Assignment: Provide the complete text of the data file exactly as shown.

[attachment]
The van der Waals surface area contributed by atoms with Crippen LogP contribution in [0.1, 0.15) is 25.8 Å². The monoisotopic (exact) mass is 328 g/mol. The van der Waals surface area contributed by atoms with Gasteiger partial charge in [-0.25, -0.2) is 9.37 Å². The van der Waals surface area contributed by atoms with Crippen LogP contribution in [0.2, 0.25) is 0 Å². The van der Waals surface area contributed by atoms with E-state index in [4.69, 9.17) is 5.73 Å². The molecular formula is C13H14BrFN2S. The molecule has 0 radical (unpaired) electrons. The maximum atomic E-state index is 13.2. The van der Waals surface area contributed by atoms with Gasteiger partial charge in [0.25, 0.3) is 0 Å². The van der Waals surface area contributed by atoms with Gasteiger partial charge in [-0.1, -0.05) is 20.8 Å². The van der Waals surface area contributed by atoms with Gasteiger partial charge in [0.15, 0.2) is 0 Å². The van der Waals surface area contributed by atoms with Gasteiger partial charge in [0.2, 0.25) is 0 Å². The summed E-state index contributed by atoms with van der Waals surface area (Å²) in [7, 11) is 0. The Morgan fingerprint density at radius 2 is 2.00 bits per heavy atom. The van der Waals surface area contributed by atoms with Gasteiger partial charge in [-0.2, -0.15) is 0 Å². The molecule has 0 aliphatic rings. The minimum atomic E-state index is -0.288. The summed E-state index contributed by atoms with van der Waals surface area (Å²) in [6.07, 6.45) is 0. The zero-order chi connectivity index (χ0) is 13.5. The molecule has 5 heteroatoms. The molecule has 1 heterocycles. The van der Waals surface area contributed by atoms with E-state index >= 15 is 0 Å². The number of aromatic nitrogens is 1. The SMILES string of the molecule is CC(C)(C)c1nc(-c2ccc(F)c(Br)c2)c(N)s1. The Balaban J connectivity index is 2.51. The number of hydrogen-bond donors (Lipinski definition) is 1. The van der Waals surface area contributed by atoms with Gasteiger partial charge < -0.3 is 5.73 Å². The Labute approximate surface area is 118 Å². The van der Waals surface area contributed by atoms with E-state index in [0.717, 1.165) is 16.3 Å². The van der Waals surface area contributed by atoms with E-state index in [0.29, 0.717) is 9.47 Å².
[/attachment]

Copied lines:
The van der Waals surface area contributed by atoms with Crippen LogP contribution in [0.1, 0.15) is 25.8 Å². The monoisotopic (exact) mass is 328 g/mol. The van der Waals surface area contributed by atoms with Gasteiger partial charge in [-0.25, -0.2) is 9.37 Å². The van der Waals surface area contributed by atoms with Crippen LogP contribution in [0.2, 0.25) is 0 Å². The van der Waals surface area contributed by atoms with E-state index in [4.69, 9.17) is 5.73 Å². The molecular formula is C13H14BrFN2S. The molecule has 0 radical (unpaired) electrons. The maximum atomic E-state index is 13.2. The van der Waals surface area contributed by atoms with Gasteiger partial charge in [0.25, 0.3) is 0 Å². The van der Waals surface area contributed by atoms with Gasteiger partial charge in [-0.1, -0.05) is 20.8 Å². The van der Waals surface area contributed by atoms with Gasteiger partial charge in [0.15, 0.2) is 0 Å². The van der Waals surface area contributed by atoms with Gasteiger partial charge in [0.2, 0.25) is 0 Å². The summed E-state index contributed by atoms with van der Waals surface area (Å²) in [7, 11) is 0. The Morgan fingerprint density at radius 2 is 2.00 bits per heavy atom. The van der Waals surface area contributed by atoms with Gasteiger partial charge in [-0.2, -0.15) is 0 Å². The molecule has 0 aliphatic rings. The minimum atomic E-state index is -0.288. The summed E-state index contributed by atoms with van der Waals surface area (Å²) in [6.07, 6.45) is 0. The zero-order chi connectivity index (χ0) is 13.5. The molecule has 5 heteroatoms. The molecule has 1 heterocycles. The van der Waals surface area contributed by atoms with E-state index >= 15 is 0 Å². The number of aromatic nitrogens is 1. The SMILES string of the molecule is CC(C)(C)c1nc(-c2ccc(F)c(Br)c2)c(N)s1. The Balaban J connectivity index is 2.51. The number of hydrogen-bond donors (Lipinski definition) is 1. The van der Waals surface area contributed by atoms with Gasteiger partial charge < -0.3 is 5.73 Å². The Labute approximate surface area is 118 Å². The van der Waals surface area contributed by atoms with E-state index in [0.717, 1.165) is 16.3 Å². The van der Waals surface area contributed by atoms with E-state index in [0.29, 0.717) is 9.47 Å².